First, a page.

Veterinarian who travelled the world pens memoirs after returning home to Ireland
Life & Style

Veterinarian who travelled the world pens memoirs after returning home to Ireland

AFTER travelling from Ireland to the likes of Australia and New Zealand, veterinarian Austin Donnelly returned home and penned a tell-all book about his adventures and a lifelong passion to look after animals.

Drawn from his experiences as a vet, while providing anonymity to protect the identity of the characters he encountered along the way, Donnelly’s book has been described as “compelling and wonderfully descriptive”.

What is unique about it, is that the Irishman does not shy from the gore, the joy, the sorrow, the fear and the exhilaration which make up veterinary life.

Instead, in his stories it is the animals that take centre stage, something which they have done for the author all of his life.

“From my earliest memories, I have always wanted to be a vet,” the Armagh native, who now lives in Roundwood, Co. Wicklow, told The Irish Post.

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“I grew up on a mixed farm (horticulture, fruit farming and beef cattle) on the shores of Lough Neagh, in the orchard county of Armagh, Northern Ireland,” he explained.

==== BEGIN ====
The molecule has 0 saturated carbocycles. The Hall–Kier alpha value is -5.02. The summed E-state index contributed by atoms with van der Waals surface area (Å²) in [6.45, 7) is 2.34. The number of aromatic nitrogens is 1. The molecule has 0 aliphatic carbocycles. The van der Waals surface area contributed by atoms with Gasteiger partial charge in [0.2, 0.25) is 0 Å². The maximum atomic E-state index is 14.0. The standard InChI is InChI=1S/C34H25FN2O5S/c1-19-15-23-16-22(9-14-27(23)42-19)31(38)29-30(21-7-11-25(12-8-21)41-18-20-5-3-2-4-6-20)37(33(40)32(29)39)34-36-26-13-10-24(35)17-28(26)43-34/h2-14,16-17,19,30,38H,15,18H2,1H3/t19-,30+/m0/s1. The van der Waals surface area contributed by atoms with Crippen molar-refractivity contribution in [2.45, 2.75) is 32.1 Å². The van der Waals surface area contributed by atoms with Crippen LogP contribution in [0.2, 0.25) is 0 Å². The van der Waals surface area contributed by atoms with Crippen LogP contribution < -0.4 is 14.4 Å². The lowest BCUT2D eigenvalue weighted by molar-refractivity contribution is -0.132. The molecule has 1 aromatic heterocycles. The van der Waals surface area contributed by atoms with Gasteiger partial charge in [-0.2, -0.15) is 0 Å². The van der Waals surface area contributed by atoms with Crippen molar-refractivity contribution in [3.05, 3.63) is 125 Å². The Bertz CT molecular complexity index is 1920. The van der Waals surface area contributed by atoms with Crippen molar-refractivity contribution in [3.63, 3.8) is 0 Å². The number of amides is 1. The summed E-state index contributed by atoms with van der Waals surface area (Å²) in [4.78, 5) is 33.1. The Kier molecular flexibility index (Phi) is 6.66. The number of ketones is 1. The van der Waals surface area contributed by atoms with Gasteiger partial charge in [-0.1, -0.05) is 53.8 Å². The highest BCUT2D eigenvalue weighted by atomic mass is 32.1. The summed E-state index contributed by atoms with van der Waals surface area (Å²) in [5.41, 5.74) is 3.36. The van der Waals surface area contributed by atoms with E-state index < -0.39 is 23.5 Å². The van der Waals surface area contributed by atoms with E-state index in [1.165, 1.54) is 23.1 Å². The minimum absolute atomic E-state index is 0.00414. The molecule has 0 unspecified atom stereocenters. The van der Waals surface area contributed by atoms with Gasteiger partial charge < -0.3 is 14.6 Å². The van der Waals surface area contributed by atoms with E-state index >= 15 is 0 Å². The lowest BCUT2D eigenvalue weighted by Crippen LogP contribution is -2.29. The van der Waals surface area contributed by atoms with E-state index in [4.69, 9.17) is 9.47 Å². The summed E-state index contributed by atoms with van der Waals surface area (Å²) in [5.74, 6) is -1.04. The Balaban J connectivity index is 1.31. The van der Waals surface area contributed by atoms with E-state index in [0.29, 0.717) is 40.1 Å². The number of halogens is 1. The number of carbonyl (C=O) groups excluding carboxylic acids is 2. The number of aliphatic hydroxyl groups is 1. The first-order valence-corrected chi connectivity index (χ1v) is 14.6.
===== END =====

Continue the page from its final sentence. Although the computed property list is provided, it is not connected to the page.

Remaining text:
“Alongside our farm animals, we kept a menagerie of pets, from donkeys and ponies, to poultry and pond fish too.”

He added: “My dad was a great storyteller and I used to love accompanying him to all the places where farmers would congregate and share stories, like the cattle mart canteen or the co-op.

“There would always be lots of laughter, no matter how bad the weather or the farming economy was, and I loved to hear their tales.

"As I grew up and later started work as a mixed practice vet in Ireland and later the southern hemisphere, I started to gather a few stories of my own.”

Austin Donnelly with farmer John Byrne in Roundwood Co. Wicklow
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Donnelly released his book Whiskers, Feathers & Fur: Veterinary Tales in March, just as the Covid-19 pandemic hit.

It features tales from his travels in Britain, Ireland, Australia and New Zealand.

Here he shares extracts from some of his favourite stories in the book…

John, Mamo and the Three Michaels